Extracted from Mike Holt's best selling book Understanding
the National Electrical Code.
The National Electrical Code (NFPA Volume 70) has been published, edited, and revised since 1897 and
has been sponsored by the National Fire Protection Association (NFPA) since 1911. The NEC is considered
by some to be the finest building code standard of its kind. The NEC is used not only throughout most
of the United States, but also in some other countries throughout the world, such as Mexico and Puerto
The original Electrical Code was developed by the combined efforts of the insurance, electrical, and
architectural industries. The first electrical code was assembled by the National Association of Fire
Engineers in 1897.
The National Fire Protection Association (NFPA) has many other standards besides the NEC that are related
to the electrical field. The NFPA standards (including the NEC) are in effect only if the legal jurisdictions
have adopted them as law.
The twenty NFPA Code Panels responsible for the NEC often consult with the technical experts and members
responsible for other NFPA standards. The NEC rules should correlate with the regulations in other
Anyone may suggest a change to the National Electrical Code by submitting a proposal to the National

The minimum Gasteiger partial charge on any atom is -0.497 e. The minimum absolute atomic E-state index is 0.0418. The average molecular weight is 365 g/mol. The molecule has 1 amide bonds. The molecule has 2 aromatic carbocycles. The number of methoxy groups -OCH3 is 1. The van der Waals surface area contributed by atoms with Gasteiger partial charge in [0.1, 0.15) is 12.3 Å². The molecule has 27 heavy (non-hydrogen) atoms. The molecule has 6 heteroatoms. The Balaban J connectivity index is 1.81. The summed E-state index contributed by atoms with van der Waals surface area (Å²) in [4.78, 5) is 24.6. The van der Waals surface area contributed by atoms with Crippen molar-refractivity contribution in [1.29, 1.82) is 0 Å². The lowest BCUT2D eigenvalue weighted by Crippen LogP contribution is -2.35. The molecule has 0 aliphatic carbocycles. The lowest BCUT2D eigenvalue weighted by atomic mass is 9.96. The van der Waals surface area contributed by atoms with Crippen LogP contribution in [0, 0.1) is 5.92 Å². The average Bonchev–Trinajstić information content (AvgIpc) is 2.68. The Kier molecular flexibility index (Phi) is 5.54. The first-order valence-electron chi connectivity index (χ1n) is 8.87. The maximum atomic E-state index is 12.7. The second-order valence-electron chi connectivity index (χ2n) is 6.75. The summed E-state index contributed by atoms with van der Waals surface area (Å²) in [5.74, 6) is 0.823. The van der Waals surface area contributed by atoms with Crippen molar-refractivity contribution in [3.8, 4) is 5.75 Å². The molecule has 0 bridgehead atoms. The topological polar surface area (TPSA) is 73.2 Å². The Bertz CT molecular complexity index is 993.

Fire Protection Association. If you would like to submit a code change to the 1996 NEC, be sure to
submit it no later than November 1997. When submitting changes, keep in mind that the primary purpose
of the NEC is the protection of life and property. At the front of the NEC there are detailed instructions
on how to submit a code change.
More than 3,500 proposed changes were submitted to the NFPA for the 1996 Code, of these only a few
hundred were accepted. All proposals are reviewed by the National Electrical Code Committee, which
consists of twenty Code-making panels. Each Code Panel has about fifteen to twenty members who represent
special interest groups, such as inspectors, electrical workers, electrical contractors, testing laboratories,
manufacturers, distributors, insurance organizations, and government regulatory authorities. See the
front of the NEC for a complete list of committee members and who they represent.
Each Code Panel is assigned specific Code articles, for example; Panel No. 2 is responsible for Articles
210, 215, 220, and Chapter 9, Examples 1 through 6.
here for more information